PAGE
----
For funeral director Lawrence Moon, home is where the heart is

Lawrence E. Moon isn’t shy about expressing his deep affection for his adopted home of Flint and Genesee County.

“It’s my town and my community,” said Moon, during a moment of soft-spoken reflection, a Detroit native who came to Flint in 1976 and never left. “People make the place, and I think the world of the people of this community.”

Lawrence Moon accepting the Art Hurand Award at the 2016 Chamber annual meeting. Past Chamber board chair Robert Rummel, Chase senior vice president, looks on.

For more than three decades, both the man and the funeral home that bears his name have anchored Flint & Genesee in more ways than one – from the northwest Flint neighborhood in which the business is located to the county’s large African American community for whom he has provided end-of-life services across generations of families to the expertise and time he has personally invested in serving on various boards and committees.

And in a nod to Black History Month, he speaks with abiding pride about the rich history of black funeral home directors as community leaders, investors and for the indispensable role they played during the civil-rights movement.

As detailed in a 2016 article in The Atlantic, black morticians cared for those who died in protests and other conflicts, and staged large-scale funerals that galvanized Americans to the civil-rights cause. They also provided bail money when activists were jailed, and made their businesses available for meetings. Hearses and funeral-home cars became a way to ferry civil-rights leaders, including Martin Luther King Jr., around the South inconspicuously.

“If you’ve ever seen the picture of Dr. Martin Luther King walking down Woodward Avenue in Detroit, right around ’66 or ’67, there are three men upfront and one of the men upfront was Ben McFall, owner of the McFall Funeral Home. So everywhere you look, you will find that our profession either helped with transportation and in supplying capital to help us to get things done.”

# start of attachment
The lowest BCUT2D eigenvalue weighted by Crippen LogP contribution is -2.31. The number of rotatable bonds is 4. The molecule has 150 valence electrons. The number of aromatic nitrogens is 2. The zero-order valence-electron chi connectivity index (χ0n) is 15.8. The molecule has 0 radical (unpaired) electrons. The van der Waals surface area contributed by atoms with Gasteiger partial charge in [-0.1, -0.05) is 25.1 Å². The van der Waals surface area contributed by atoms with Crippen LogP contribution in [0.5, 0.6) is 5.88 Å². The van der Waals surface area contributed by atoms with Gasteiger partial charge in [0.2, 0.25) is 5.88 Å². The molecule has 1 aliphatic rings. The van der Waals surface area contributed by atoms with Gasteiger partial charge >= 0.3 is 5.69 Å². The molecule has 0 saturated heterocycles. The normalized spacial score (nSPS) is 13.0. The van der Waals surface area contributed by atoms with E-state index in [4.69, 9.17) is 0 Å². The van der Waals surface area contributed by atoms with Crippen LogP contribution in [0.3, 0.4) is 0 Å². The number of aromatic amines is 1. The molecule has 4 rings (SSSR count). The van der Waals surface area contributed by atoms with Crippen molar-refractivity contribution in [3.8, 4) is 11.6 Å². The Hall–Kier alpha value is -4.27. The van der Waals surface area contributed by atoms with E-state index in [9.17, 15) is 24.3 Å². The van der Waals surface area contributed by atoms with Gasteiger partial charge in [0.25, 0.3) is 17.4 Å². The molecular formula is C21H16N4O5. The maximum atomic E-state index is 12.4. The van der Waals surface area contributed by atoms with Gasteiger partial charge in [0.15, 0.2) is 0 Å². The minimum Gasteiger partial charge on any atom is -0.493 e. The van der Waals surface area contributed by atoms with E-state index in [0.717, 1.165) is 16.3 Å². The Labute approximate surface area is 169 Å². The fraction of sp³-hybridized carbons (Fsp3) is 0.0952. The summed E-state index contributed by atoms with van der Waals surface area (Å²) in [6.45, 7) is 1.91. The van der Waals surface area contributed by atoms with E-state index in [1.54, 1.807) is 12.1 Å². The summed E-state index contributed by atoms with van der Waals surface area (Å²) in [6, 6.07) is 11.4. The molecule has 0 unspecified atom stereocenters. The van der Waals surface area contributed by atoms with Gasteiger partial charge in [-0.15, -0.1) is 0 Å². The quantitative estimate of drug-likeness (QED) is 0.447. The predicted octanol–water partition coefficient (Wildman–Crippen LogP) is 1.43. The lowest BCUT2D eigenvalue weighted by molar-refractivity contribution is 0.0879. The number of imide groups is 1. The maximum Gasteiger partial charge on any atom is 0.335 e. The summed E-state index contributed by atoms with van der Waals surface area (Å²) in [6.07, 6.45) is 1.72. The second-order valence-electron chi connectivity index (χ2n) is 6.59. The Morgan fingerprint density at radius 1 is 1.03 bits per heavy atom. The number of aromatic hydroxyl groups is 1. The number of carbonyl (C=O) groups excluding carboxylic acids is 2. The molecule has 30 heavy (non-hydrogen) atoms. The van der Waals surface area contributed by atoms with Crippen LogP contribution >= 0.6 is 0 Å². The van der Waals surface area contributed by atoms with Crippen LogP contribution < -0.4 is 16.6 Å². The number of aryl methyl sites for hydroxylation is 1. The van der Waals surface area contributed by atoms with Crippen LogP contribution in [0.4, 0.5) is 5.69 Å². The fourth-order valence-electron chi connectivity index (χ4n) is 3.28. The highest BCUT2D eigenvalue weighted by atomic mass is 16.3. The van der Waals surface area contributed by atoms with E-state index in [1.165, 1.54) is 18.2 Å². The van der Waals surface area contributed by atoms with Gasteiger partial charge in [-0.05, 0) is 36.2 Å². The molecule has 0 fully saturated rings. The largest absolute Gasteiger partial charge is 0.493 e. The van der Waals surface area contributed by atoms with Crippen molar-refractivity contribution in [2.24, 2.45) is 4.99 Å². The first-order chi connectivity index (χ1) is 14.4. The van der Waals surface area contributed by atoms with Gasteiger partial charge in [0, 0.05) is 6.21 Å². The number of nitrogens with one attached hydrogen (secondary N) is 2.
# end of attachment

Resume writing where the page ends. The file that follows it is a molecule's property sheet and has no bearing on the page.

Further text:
After graduating from Wayne State University’s Mortuary Science Program, Moon came to Flint to work for Charles Greene of Greene Home for Funerals. (He previously worked in the industry in Detroit before beginning his studies at Wayne State.) After compiling more than a decade of experience, he opened Lawrence E. Moon Funeral Home in 1987.

Funeral direction requires a high level of attentiveness to customer service that, perhaps, few occupations can match. The emotional toll from the passing of a loved one can sometimes even be debilitating for the family members and friends.

“Our industry is a service industry. That’s what this is really about,” he said. “I read a statement that says, ‘we take the dead where they should go and help the living get to where they should be’. Final disposition of human remains certainly is one of the primary components of our business.

“The other part is psychological, especially when you start talking about grieving and loss. I constantly tell my people we only get one chance to do this. You have a short window oftentimes and you have a lot of different moving parts. That being said, we have to make sure it all works out perfectly. There’s little room for error, and there is very, very little understanding of error and mistakes.”

Moon continued:

“We must must be able to do our job glitch-free. That’s our challenge. You have to say to yourself, I got it. I understand it. I understand the responsibilities that come with it.”

His advice for aspiring and fledgling entrepreneurs is simple: know your craft.

“As a new businessperson, you’re going to make mistakes because you haven’t seen anything yet. Or you may have done it as a secondary person and not the lead person. But you need to know your craft and the end-result of what you’re trying to do with your customer; of what your customer has hired you to do. Anytime there is a business interaction, it’s a relationship where both participants are expecting something. You have got to know your craft.”

For Moon, community involvement goes hand-in-hand with running a successful business, whether it’s done at the countywide level or in the surrounding neighborhood. He’s chairman of the McLaren Flint Board of Trustees, vice chair of the Ruth Mott Foundation Board and past chair of the Community Foundation of Greater Flint. He also chaired the Complete Count Committee for the 2010 Census a decade ago.

“I’ve lived in Flint longer than I lived in Detroit. So, Flint truly is my home. It’s about making Flint the best it can be. A step further, I serve a constituency. So, wherever I go, it’s my intent to make it better for the total community but specifically for my constituents.”

He closes by sharing his optimism for Flint & Genesee’s future.

“There will be a resurgence of Flint; of the Midwest. So, we’ve got to make sure we take care of it until we get there.”